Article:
Rookie Donald finds feet after feeling the pressure

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The Independent Online
As the feverish expectation yielded to deflation, the crowd here will have been not amused at all to recall that one contributor to Europe's overnight lead was an enemy within.

As the feverish expectation yielded to deflation, the crowd here will have been not amused at all to recall that one contributor to Europe's overnight lead was an enemy within.

Luke Donald could be almost regarded as one of their own. The Ryder Cup novice studied here, plays his golf here, lives near here, and his long-time girlfriend, Diane, is American. But Donald's colours were decidedly Europe's on an opening morning of fourball which brought nothing but, well, American mourning.

The afternoon foursome barely brought respite for the US, as Donald exhibited a winning performance, partnered by Sergio Garcia, that confirmed why he is regarded by Peter McEvoy as having sufficient qualities to become Britain's next major winner.

Not that he enjoyed a comfortable introduction to Ryder Cup competition. In the wake of the Montgomery-Woods skirmishes, Donald was one of the day's two virgin soldiers who prepared for action in match three. He had been one of Bernhard Langer's wild cards, paired with Irishman Paul McGinley rather than his former Walker Cup partner Paul Casey. Representing the US was Chris Riley, partnered by Stewart Cink.

On the first tee Donald instinctively acknowledged the crowd as his name was announced. He probably wasn't aware of its presence. If all the demons of apprehension began to crowd Donald as he studied the contours of that first fairway, he was aware that tension would be just as attendant on Riley.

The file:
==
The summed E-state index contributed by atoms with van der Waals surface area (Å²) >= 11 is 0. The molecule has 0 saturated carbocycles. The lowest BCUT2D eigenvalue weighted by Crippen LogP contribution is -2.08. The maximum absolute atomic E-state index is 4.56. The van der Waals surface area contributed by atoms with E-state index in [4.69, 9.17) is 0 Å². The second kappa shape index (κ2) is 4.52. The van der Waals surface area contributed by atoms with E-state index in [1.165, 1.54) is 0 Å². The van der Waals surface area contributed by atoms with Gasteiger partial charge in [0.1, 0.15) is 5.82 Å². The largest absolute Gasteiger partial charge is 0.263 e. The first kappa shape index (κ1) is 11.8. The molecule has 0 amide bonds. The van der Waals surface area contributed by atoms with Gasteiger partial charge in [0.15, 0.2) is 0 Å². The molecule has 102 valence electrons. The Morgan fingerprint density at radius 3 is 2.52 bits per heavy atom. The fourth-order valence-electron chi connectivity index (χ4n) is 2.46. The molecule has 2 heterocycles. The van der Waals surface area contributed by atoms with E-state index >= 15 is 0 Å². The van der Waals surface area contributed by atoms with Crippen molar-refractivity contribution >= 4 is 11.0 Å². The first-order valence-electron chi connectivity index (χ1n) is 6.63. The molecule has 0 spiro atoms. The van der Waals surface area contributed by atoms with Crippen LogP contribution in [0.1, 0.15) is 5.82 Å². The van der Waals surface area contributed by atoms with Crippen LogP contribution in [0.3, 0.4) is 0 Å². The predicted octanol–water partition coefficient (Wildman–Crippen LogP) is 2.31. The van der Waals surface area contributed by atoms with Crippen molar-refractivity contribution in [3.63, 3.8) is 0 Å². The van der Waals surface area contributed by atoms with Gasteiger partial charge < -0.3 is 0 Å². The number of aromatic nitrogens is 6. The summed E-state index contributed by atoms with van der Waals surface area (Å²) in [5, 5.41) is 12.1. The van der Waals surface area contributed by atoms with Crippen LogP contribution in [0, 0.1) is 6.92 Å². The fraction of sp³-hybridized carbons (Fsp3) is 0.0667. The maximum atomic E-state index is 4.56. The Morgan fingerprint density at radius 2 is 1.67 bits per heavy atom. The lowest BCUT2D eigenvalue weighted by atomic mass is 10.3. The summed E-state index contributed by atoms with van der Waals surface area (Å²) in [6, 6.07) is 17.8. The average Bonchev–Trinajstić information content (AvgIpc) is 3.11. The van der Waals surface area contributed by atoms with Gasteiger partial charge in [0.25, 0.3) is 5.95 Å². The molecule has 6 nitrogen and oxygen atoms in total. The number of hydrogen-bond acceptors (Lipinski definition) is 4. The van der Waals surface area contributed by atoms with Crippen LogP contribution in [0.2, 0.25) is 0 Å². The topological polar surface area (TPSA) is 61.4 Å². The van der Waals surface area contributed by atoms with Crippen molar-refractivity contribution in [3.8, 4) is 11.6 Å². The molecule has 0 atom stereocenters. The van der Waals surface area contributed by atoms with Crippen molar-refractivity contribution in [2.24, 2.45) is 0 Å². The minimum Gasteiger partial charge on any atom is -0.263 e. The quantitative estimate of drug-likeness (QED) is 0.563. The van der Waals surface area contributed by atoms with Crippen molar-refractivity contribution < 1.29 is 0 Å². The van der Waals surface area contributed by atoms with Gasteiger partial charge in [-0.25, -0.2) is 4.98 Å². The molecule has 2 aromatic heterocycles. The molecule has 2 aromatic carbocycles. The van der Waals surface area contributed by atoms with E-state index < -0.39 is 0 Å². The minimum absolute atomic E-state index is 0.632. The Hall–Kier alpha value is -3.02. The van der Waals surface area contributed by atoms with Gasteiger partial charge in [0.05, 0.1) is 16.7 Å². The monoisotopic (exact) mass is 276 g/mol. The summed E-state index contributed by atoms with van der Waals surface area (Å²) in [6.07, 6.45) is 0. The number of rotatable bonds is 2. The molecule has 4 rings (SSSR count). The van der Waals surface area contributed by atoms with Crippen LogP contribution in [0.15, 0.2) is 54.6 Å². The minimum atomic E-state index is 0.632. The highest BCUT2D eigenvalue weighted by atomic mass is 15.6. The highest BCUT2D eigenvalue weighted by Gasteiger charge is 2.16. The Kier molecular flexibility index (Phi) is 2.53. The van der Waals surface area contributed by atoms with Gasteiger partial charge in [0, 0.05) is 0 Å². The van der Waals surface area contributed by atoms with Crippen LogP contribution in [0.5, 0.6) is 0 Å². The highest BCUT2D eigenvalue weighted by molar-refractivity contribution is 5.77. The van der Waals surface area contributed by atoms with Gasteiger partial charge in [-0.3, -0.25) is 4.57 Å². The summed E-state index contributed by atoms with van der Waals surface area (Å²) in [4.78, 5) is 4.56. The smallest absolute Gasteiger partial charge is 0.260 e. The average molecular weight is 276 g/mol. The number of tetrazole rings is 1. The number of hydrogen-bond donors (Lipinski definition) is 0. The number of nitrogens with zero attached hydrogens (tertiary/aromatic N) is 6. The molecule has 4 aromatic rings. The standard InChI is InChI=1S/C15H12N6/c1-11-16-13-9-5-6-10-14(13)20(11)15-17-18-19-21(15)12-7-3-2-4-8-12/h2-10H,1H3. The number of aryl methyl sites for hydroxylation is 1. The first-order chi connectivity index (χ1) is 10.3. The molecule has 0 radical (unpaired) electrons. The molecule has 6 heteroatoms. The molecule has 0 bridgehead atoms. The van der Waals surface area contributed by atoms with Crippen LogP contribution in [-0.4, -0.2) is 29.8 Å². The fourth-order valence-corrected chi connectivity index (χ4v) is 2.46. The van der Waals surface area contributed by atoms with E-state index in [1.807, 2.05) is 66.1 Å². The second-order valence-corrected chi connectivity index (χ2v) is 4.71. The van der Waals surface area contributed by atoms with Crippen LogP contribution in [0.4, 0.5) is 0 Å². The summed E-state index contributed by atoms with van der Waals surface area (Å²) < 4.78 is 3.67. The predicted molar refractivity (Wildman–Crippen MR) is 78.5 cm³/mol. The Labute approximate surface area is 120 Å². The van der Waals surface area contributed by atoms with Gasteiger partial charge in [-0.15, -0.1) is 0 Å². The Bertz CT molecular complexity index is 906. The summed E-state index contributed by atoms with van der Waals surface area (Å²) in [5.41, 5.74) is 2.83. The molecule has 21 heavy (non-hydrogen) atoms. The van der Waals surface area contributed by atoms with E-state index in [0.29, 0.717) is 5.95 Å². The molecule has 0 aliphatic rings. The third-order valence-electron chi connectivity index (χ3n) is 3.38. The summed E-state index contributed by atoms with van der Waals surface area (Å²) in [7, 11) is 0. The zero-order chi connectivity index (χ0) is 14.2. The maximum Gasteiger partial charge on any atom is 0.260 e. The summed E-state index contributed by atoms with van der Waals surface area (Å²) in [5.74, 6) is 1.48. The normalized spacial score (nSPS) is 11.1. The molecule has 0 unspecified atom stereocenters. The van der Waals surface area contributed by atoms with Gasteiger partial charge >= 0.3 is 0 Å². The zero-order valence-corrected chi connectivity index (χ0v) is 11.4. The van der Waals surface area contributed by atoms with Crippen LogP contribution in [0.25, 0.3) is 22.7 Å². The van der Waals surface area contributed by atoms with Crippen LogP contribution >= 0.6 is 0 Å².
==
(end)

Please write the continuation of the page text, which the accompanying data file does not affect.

Riley's wife Michelle has just given birth to their first daughter, Taylor. Leaving no stone for stimulation unturned, the Daily Oakland Press could not resist a sabre-rattling exhortation to the US team: "Chris Riley doesn't want to have to someday tell his daughter that he celebrated her birth by losing to, among others, a Frenchman, does he?"

Donald, deemed the straight man to McGinley, had been preferred here to Casey for his Ryder Cup "experience" ­ if that tournament-clinching putt at the Belfry two years ago could be described as such. Life-altering might be more apposite, in the same way that other characters, including Paul Way, Philip Walton, Eamon Darcy, have been immortalised by the Ryder Cup over the years. The question was: could this be a similar opportunity for Donald?

To those who charge him with being a bore on the greens, this character who bears the epithet on the American tour of "Plod", the response from Donald's advocates is that he is a British beefeater, protector of the best traditions of golf.

It took a while for that to become evident, though. Donald's opening tee shot tore mischievously into the trees. Having extricated himself without cost, Donald's approach shot at the second fared little better, finding a fairway bunker. With each hole, such aberrations became fewer. Despite those initial difficulties, it was Donald and McGinley who threatened to secure the match. The first five holes were shared in par figures. When McGinley holed a 12ft putt at the next, Europe led in all four games. The European pair twice went a hole up, only for Riley and Cink to negate that advantage and the match was halved. But it was just the prelude to an afternoon in which Europe's domination continued, and Donald impressed as a performer of true class.

As McGinley remarked between sessions: "He was a little bit in shock and obviously nervous. I had a few words with him going down the fairway, and then it was a case of letting him get on with his game. He's only going to get stronger from here in."